Accessible Medicines

The Liberal Democrats believe that the ability to easily purchase medicines is a vital aspect of maintaining health and vitality. The availability of treatment options within Australia is currently very tightly controlled both by over-regulation of pharmaceuticals themselves and the monopoly powers granted by government to the Pharmacy Guild. The effect of this tight control is decreased availability of medicines and increased healthcare costs, which are passed on to both consumers and taxpayers.


Policy

  • Approval of medicines by the Therapeutic Goods Administration (“TGA”) should be a voluntary measure that manufacturers may choose to undertake.

  • An approvals sharing system should be entered into with other nations having similar standards to avoid duplicate testing and approval processes (e.g. with the US Food and Drug Administration).

  • Medicines not approved by the TGA may be sold within Australia as long as they are clearly labelled as such.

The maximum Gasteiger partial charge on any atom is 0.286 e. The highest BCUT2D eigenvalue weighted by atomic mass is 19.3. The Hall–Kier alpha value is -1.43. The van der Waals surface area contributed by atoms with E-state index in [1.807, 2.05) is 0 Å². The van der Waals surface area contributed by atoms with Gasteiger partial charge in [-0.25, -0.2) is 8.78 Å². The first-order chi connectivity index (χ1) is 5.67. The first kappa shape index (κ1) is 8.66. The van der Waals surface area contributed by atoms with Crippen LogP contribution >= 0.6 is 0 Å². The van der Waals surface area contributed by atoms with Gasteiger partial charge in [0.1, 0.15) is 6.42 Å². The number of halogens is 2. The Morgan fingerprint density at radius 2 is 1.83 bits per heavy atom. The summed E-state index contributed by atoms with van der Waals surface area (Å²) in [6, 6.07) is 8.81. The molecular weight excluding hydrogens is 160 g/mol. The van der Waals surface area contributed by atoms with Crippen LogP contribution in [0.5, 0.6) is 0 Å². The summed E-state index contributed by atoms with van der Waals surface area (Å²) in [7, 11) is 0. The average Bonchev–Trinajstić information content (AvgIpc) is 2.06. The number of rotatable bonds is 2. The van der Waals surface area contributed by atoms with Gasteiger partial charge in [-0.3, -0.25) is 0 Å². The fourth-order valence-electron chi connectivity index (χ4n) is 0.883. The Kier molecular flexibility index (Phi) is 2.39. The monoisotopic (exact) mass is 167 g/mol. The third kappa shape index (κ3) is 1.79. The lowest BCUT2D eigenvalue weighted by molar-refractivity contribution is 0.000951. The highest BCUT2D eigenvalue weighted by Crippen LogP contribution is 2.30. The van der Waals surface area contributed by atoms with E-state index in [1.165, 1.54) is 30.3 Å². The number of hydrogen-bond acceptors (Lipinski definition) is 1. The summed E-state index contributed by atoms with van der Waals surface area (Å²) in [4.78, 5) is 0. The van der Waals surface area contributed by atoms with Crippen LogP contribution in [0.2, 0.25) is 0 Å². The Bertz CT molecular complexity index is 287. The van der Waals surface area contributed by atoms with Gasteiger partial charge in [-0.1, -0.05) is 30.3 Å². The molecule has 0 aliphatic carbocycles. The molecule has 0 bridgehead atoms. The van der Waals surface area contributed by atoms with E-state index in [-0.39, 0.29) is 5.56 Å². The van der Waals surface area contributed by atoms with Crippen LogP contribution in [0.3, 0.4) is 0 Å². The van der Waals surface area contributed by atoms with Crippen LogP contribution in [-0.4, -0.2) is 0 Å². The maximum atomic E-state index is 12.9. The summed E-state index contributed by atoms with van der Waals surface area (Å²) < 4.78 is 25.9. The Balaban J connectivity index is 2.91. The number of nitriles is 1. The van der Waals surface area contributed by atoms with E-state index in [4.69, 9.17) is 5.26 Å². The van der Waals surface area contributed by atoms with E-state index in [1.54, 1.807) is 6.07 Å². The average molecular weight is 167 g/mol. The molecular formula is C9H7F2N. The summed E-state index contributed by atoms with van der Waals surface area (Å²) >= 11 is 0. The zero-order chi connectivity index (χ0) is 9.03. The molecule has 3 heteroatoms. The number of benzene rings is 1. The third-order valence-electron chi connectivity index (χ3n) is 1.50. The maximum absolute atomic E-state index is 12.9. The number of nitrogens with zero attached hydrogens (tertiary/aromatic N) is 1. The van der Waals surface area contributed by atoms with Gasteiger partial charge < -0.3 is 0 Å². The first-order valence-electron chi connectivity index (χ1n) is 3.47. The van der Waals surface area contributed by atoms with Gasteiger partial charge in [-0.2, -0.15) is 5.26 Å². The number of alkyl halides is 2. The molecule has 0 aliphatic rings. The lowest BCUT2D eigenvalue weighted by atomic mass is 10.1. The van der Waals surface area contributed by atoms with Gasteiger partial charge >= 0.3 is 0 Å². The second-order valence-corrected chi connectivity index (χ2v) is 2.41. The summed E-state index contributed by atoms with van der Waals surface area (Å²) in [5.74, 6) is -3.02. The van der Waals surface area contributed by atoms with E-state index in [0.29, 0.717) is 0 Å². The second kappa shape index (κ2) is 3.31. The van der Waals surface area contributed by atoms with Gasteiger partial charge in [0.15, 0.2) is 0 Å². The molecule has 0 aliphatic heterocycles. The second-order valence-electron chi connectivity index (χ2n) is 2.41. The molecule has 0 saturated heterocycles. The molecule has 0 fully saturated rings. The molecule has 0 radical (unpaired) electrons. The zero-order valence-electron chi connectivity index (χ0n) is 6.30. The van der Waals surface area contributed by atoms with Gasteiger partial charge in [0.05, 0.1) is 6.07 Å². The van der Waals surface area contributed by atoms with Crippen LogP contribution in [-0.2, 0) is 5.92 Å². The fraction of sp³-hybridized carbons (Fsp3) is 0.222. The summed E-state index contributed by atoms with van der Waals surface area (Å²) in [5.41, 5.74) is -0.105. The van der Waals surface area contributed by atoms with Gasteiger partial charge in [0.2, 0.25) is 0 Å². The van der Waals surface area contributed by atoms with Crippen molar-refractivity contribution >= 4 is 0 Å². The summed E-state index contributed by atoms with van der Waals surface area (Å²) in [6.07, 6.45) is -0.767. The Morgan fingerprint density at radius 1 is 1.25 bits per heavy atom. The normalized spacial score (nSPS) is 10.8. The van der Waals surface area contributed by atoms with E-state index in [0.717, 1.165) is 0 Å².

• There should be no barriers to Australian consumers ordering medicines by mail from overseas.

  • There are a number of pharmaceuticals currently designated as “prescription-only” medicines which could be sold over the counter or at supermarkets without increased risk to the public (e.g. pseudoephedrine).

  • Restrictions regarding the ownership, location and operating hours of pharmacies should be removed.


Discussion

The Liberal Democrats believe that the current regulatory approach to pharmaceuticals is both excessive and cumbrous, and propose the following measures to greatly improve access to medicine within Australia.

Approvals

Currently the Therapeutic Goods Administration must approve all medicines sold to the public within Australia. The three-phase process of clinical trials is time-consuming and burdensome, contributing to lengthy delays which deny sick Australians the right to purchase medicine that may help them – even when that medicine has been approved by testing authorities in other countries with similar standards. This duplication of testing and approval wastes time and contributes to higher costs of medicines which are, in turn, passed on to both the eventual consumer and the taxpaying public who heavily subsidise the sale of pharmaceuticals in Australia. It would both reduce the time to market and the resultant cost of medication if the TGA were able to waive testing where an equivalent body had already approved the drug. The chemical structure of drugs don’t change from jurisdiction to jurisdiction, nor does human physiology to any meaningful extent. If a drug has been deemed safe for use among British, Canadian and New Zealander patients then there is little to be gained by expending time and taxpayer money ascertaining its safety for use among Australian patients.